On a Hot Day
I threaded my skate key on a shoelace and wore it around my neck. Whenever I put on my metal skates, tightened the clamps that attached to my tie shoes, and buckled the straps, I felt like flying. I wore sidewalk skates with ball bearing wheels that screeched across cement.
I'm not allowed to skate in the street, nor cross streets. We head toward the Grand Concourse, pass two long alleyways, and my doctor's building. At the place where the street turns, we turn and head back down the block.
The street slopes and after pushing off, I gain speed. Buildings blur and the sound of my skates muffles my voice. I'm not brave enough to turn the corner and skate down the hill to the Jerome overhead subway.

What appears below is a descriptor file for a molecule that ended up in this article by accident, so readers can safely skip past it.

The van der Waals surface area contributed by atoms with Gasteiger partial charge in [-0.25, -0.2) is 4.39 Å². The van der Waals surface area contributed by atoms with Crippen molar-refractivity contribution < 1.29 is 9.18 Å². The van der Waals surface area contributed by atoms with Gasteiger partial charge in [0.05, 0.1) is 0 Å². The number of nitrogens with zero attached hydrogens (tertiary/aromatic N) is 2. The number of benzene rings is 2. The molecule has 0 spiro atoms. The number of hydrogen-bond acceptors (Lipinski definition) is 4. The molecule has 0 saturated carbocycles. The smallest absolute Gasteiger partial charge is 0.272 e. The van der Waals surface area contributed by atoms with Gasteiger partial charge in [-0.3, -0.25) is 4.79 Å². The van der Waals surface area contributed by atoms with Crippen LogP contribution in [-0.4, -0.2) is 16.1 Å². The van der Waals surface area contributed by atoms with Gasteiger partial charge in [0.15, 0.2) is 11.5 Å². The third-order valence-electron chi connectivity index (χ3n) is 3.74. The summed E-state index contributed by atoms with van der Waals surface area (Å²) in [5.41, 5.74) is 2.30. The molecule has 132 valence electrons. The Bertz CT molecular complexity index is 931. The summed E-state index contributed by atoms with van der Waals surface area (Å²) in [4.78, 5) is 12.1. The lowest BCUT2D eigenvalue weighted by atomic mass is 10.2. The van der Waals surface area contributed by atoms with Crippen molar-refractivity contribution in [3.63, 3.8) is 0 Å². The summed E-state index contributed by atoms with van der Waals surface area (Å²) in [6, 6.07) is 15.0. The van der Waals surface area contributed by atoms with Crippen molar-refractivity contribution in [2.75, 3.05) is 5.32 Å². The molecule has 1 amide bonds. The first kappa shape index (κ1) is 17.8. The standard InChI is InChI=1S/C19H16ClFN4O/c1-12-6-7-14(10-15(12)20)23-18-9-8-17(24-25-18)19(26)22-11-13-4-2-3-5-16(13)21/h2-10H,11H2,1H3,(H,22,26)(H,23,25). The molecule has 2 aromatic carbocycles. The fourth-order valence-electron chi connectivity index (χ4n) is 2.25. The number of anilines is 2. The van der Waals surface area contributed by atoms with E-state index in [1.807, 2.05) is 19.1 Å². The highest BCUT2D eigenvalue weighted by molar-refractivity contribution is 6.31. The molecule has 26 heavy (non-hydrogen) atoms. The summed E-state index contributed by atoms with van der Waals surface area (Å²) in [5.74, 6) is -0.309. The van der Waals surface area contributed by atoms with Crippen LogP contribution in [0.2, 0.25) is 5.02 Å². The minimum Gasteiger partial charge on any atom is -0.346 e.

Skating the three long blocks down to the overhead subway conveyed upon all successful skaters a seal of respect. No one in elementary school attempted those hills-- which we compared to the roller coaster at Coney Island. After a boy I didn't know broke both arms and one leg the rite of passage changed to an alleyway.